Speech by FF Leader, Micheál Martin on Northern Ireland

Published on: 29 March 2017

Micheál Martin TD, Leader of Fianna Fáil

Statement on Northern Ireland Executive

Dáil Éireann, Wednesday 29th March 2017

In the nearly two decades since the victory of democratic politics on this island we have faced many moments of truth.  The process of reaching and implementing an agreed future was never going to be easy.

However many of the barriers to progress which we have faced was not inevitable.  They have involved key participants stepping away from both the spirit and the detail of different agreements.

It has directly frustrated the will of the people of Ireland that its representatives move beyond old fights to focus on the urgent economic, social and cultural issues of today.

One of the most destructive strategies adopted by certain parties has been to always manoeuvre to place blame on others.  Because they never accept their own contribution to reinforcing distrust and undermining progress we have been constantly caught in a cycle of denial, distrust and crisis.

We have now had two Assembly elections in a year.  We have had three parties refuse to serve in the Executive because of the behaviour of the DUP and Sinn Fein in systematically excluding them from information and negotiations.  And we have had Sinn Fein withdrawing from the Executive because of a refusal to establish an inquiry which has actually been established.

There is no more manoeuvring possible.

The two largest parties either agrees to create an Executive or the entire foundation of the agreed institutions could fall.

Fianna Fáil has for a number of years been consistent in pointing to the dangers posed by the behaviour of the two parties in government.  For some time this was angrily denied by them and their cheerleaders, but the gross dysfunction of how they have run the Executive meant that a deep impasse was inevitable.

They have consistently failed to show respect for the core principles of the Agreement, and in particular the requirement that the Executive operate in an open and inclusive manner.

And while this has been going on deep problems have been allowed to escalate.  Northern Ireland has the highest poverty rates on these islands.

The crisis in its health service gets worse every year.  Sectarian incidents have increased as have shootings and beating by paramilitary thugs.  And of course we have the British government moving forward with the historically destructive Brexit process with no political leadership speaking for the people of Northern Ireland.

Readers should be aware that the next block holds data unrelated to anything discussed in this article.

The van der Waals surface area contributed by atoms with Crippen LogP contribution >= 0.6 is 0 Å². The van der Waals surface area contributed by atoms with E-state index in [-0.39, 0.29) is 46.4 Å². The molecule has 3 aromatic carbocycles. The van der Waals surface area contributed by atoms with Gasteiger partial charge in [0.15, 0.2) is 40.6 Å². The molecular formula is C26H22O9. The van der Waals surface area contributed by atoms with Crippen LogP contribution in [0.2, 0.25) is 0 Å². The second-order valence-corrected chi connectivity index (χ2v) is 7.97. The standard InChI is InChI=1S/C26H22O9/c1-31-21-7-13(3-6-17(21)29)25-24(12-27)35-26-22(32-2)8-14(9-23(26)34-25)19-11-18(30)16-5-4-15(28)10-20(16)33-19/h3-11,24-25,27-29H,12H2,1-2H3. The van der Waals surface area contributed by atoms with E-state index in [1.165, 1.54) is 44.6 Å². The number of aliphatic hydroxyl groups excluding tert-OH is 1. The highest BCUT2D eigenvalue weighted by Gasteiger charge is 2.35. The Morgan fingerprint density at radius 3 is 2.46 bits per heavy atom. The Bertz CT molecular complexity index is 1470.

Enough time has been wasted.

Not days or weeks – but years have been wasted.

It’s time to stop the manoeuvres and start delivering for the people of Northern Ireland.

It is instructive that the Cash for Ash scandal has been referred to less and less in reports about negotiations.  It was never the real cause for the collapse and addressing it now is not difficult.

Given how fast the Inquiry is likely to be completed and how the Sinn Fein Minister for Finance both established it and set its terms of reference, calls for an independent investigation have obviously been met.

If some extra guarantees are required to demonstrate that the DUP leader cannot interfere with the Inquiry these should be relatively easy to put in place.

What is needed is not just an agreement for the next few weeks but for the next four years.  We believe that there are a series of specific issues which must be addressed if the past cycle of inaction and crisis is to be broken.

First, there must be a clear commitment by all involved to fully implement past agreements.  These are not optional extras; they are formal and binding agreements.

Equality legislation, an Irish Language act and other measures are core parts of the architecture of the settlement.  It is true that Deputy Adams caused considerable trouble when he referred to the equality agenda as “the Trojan Horse of the entire republican strategy.

Because he is only ever dismissive of criticism he has refused to withdraw this comment – but the equality agenda is not a party or sectarian agenda, it is about protections which will be in place irrespective of who forms the majority in the years ahead.

In fully implementing the agreements both the DUP and Sinn Fein must also address those areas where they have jointly agreed to ignore commitments.  The Civic Forum was shut down by them and must be restored – especially to provide outreach to politically marginalised communities.